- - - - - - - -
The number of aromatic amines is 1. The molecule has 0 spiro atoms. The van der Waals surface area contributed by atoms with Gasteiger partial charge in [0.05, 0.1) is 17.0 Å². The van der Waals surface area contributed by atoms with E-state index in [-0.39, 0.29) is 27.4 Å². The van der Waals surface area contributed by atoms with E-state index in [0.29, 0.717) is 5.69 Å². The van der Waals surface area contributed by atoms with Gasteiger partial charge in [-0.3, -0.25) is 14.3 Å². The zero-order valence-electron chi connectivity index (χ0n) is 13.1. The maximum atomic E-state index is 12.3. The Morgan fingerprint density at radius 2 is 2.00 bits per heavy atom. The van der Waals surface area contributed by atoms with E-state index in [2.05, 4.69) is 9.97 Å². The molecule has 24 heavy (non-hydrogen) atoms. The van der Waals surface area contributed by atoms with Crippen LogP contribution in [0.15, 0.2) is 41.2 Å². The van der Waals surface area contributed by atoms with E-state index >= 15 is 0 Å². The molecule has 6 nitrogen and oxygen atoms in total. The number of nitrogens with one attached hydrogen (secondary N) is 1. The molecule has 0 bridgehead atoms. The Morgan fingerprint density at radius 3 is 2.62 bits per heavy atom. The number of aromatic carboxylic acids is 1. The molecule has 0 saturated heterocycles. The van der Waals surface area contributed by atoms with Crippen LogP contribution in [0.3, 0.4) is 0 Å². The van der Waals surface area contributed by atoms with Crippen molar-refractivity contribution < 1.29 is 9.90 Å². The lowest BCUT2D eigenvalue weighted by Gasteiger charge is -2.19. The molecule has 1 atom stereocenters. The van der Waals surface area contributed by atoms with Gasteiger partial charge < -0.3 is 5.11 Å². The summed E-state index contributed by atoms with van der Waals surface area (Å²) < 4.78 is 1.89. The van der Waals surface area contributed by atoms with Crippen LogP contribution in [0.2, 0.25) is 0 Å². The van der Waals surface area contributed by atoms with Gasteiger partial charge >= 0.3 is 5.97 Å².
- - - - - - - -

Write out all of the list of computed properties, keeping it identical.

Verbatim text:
The number of aromatic amines is 1. The molecule has 0 spiro atoms. The van der Waals surface area contributed by atoms with Gasteiger partial charge in [0.05, 0.1) is 17.0 Å². The van der Waals surface area contributed by atoms with E-state index in [-0.39, 0.29) is 27.4 Å². The van der Waals surface area contributed by atoms with E-state index in [0.29, 0.717) is 5.69 Å². The van der Waals surface area contributed by atoms with Gasteiger partial charge in [-0.3, -0.25) is 14.3 Å². The zero-order valence-electron chi connectivity index (χ0n) is 13.1. The maximum atomic E-state index is 12.3. The Morgan fingerprint density at radius 2 is 2.00 bits per heavy atom. The van der Waals surface area contributed by atoms with E-state index in [2.05, 4.69) is 9.97 Å². The molecule has 24 heavy (non-hydrogen) atoms. The van der Waals surface area contributed by atoms with Crippen LogP contribution in [0.15, 0.2) is 41.2 Å². The van der Waals surface area contributed by atoms with E-state index >= 15 is 0 Å². The molecule has 6 nitrogen and oxygen atoms in total. The number of nitrogens with one attached hydrogen (secondary N) is 1. The molecule has 0 bridgehead atoms. The Morgan fingerprint density at radius 3 is 2.62 bits per heavy atom. The number of aromatic carboxylic acids is 1. The molecule has 0 saturated heterocycles. The van der Waals surface area contributed by atoms with Crippen LogP contribution in [0.3, 0.4) is 0 Å². The van der Waals surface area contributed by atoms with Crippen molar-refractivity contribution < 1.29 is 9.90 Å². The lowest BCUT2D eigenvalue weighted by Gasteiger charge is -2.19. The molecule has 1 atom stereocenters. The van der Waals surface area contributed by atoms with Gasteiger partial charge < -0.3 is 5.11 Å². The summed E-state index contributed by atoms with van der Waals surface area (Å²) < 4.78 is 1.89. The van der Waals surface area contributed by atoms with Crippen LogP contribution in [0.2, 0.25) is 0 Å². The van der Waals surface area contributed by atoms with Gasteiger partial charge >= 0.3 is 5.97 Å².